Triathlon, the Tri-Rally and the Case for More Free Stuff

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Memories for a Lifetime…

This weekend in Lake Placid, something very unique is going to happen. Over fifty triathletes from across the US are going to come together for three days of training and learning. There will be TT bikes, road bikes, wetsuits and running shoes. Coaches and newbies. Spandex and sunglasses. But one thing will be conspicuously absent: money. This camp is 100% free.

Endurance Nation will hold its first free training camp, aka as the IMUSA Tri-Rally. The weekend is open to anyone who wants to attend, the only thing you have to spend money on is lodging (unless you camp out) and food (probably a good idea given the training). There is no registration on, there is no padded registration fee…if you want to attend all you have to do is RSVP via Facebook (Placid or Madison) so we can be sure to have enough schwag from our sponsors to hand out.

We decided to call it a Tri-Rally in the spirit of motorcycle weekend, where enthusiasts can show up, show off, have fun, and go home with a whole new host of friends and memories. Over the last three years, we have learned some incredible things while building Endurance Nation. At the end of the day, all the websites and ebooks and podcasts pale in comparison to watching what happens on a race weekend or at a member-run camp when our members connect in person. It just hit us; it’s not about the high price tags. It’s not about some secret seminar. It’s about connecting really cool people who share a passion for this sport, then stepping back to watching what develops.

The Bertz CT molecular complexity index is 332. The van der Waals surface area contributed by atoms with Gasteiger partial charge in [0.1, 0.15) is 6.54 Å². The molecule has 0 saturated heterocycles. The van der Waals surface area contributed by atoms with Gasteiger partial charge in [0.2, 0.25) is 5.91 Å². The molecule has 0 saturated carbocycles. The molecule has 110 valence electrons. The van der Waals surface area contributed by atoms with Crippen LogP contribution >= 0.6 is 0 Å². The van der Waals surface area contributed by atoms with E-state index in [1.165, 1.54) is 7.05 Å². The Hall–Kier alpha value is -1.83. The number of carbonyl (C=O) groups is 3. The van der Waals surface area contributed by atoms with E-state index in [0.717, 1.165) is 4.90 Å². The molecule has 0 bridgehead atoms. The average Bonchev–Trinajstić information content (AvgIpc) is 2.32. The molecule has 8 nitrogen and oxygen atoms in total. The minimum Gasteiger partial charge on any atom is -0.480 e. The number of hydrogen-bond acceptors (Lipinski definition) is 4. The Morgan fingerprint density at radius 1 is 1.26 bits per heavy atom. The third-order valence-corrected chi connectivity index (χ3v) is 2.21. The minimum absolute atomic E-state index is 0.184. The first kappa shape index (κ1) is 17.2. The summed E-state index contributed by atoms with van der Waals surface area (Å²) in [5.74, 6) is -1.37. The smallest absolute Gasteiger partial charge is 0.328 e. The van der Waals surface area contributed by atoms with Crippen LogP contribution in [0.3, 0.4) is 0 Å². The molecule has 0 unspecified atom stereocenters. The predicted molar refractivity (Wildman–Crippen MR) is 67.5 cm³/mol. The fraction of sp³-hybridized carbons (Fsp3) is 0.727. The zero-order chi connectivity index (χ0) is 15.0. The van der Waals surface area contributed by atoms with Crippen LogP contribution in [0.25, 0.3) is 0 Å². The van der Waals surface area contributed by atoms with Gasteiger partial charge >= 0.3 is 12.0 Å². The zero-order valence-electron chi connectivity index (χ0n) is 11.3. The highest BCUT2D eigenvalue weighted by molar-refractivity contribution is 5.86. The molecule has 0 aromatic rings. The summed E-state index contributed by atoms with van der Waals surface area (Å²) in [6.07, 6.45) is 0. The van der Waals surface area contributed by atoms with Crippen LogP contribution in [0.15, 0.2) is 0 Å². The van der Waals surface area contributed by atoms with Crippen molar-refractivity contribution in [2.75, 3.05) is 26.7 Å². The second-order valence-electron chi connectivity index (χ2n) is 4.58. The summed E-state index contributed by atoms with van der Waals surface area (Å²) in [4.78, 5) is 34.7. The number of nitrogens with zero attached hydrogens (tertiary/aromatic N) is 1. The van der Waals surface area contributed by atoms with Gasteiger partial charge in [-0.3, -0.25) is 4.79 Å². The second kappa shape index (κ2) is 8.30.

There are just too many things in our sport that cost a whole lot of money. Yet when you get right down to it, some of the best things you have likely ever experienced in triathlon probably didn’t cost very much. Making new friends through training. Open water swimming. Finding a new run route, or just finishing a long run with a strong kick.

There’s no doubt that a trend of commercialization and monetization is afoot in our tiny sport. It affects all of us, as Chrissy Wellington recently noted. It’s part of growing up, for sure, but we certainly hope that our sport is able to hold on to the super cool stuff that brought us here in the first place.

Doing this will require more than just complaining about entry fees or other rising costs. It means making something free or cool actually stick. For our part, we hope our Tri-Rallys grow and touch more than the 150 athletes expected to attend. The rally allows us to send a powerful message to the athlete community but also to some of the key brands in the space. This year Fuelbelt, Nuun, Gu, and Soigneur are all contributing to the cause. We hope to grow this in the future.

Maybe you can register for a local event to help support a new race director. Or maybe volunteer and leverage your expertise instead. It could be as simple as stopping to help a friend or a stranger with a flat tire. You can invite someone on a ride and share your secret route or your nemesis of a hill. Maybe just listening to someone rant about work or their struggles during a run is enough.

We all have the power to preserve the best parts of triathlon. We are not only participants, we are curators of this fun, unique, and cool sport. Take a moment to think about what makes triathlon so special for you, and then get out there and do something about it.

Pass it on.

See you in Placid, Madison, or at the races!

Rich and Patrick
Endurance Nation


Coach P

All stories by: Coach P

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